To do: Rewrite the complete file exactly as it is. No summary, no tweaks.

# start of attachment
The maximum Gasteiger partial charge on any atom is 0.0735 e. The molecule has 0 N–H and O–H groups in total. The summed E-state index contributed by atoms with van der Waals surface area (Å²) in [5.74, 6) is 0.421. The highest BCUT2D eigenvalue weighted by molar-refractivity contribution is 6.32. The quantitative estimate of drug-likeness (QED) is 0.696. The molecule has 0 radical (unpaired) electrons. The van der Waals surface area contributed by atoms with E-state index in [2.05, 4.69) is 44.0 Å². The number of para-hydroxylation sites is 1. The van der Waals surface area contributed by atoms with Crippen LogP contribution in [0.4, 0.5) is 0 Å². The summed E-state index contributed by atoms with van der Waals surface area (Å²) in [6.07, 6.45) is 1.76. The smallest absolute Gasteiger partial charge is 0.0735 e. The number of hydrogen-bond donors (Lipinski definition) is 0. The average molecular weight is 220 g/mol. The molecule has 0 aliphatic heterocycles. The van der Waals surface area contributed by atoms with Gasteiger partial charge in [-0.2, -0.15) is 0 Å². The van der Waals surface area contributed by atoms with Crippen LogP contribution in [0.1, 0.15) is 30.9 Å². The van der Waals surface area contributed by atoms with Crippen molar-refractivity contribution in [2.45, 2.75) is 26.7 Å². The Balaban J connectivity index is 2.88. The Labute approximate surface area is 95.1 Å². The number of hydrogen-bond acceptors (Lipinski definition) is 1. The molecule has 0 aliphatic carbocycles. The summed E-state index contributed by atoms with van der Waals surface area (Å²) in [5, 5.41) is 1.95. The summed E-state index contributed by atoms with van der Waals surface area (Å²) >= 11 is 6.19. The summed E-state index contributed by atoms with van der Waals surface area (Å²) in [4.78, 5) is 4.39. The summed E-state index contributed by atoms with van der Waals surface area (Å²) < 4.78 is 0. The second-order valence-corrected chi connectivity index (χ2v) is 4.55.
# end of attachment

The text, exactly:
The maximum Gasteiger partial charge on any atom is 0.0735 e. The molecule has 0 N–H and O–H groups in total. The summed E-state index contributed by atoms with van der Waals surface area (Å²) in [5.74, 6) is 0.421. The highest BCUT2D eigenvalue weighted by molar-refractivity contribution is 6.32. The quantitative estimate of drug-likeness (QED) is 0.696. The molecule has 0 radical (unpaired) electrons. The van der Waals surface area contributed by atoms with E-state index in [2.05, 4.69) is 44.0 Å². The number of para-hydroxylation sites is 1. The van der Waals surface area contributed by atoms with Crippen LogP contribution in [0.4, 0.5) is 0 Å². The summed E-state index contributed by atoms with van der Waals surface area (Å²) in [6.07, 6.45) is 1.76. The smallest absolute Gasteiger partial charge is 0.0735 e. The number of hydrogen-bond donors (Lipinski definition) is 0. The average molecular weight is 220 g/mol. The molecule has 0 aliphatic heterocycles. The van der Waals surface area contributed by atoms with Gasteiger partial charge in [-0.2, -0.15) is 0 Å². The van der Waals surface area contributed by atoms with Crippen LogP contribution in [0.1, 0.15) is 30.9 Å². The van der Waals surface area contributed by atoms with Crippen molar-refractivity contribution in [2.45, 2.75) is 26.7 Å². The Balaban J connectivity index is 2.88. The Labute approximate surface area is 95.1 Å². The number of hydrogen-bond acceptors (Lipinski definition) is 1. The molecule has 0 aliphatic carbocycles. The summed E-state index contributed by atoms with van der Waals surface area (Å²) in [5, 5.41) is 1.95. The summed E-state index contributed by atoms with van der Waals surface area (Å²) >= 11 is 6.19. The summed E-state index contributed by atoms with van der Waals surface area (Å²) in [4.78, 5) is 4.39. The summed E-state index contributed by atoms with van der Waals surface area (Å²) < 4.78 is 0. The second-order valence-corrected chi connectivity index (χ2v) is 4.55.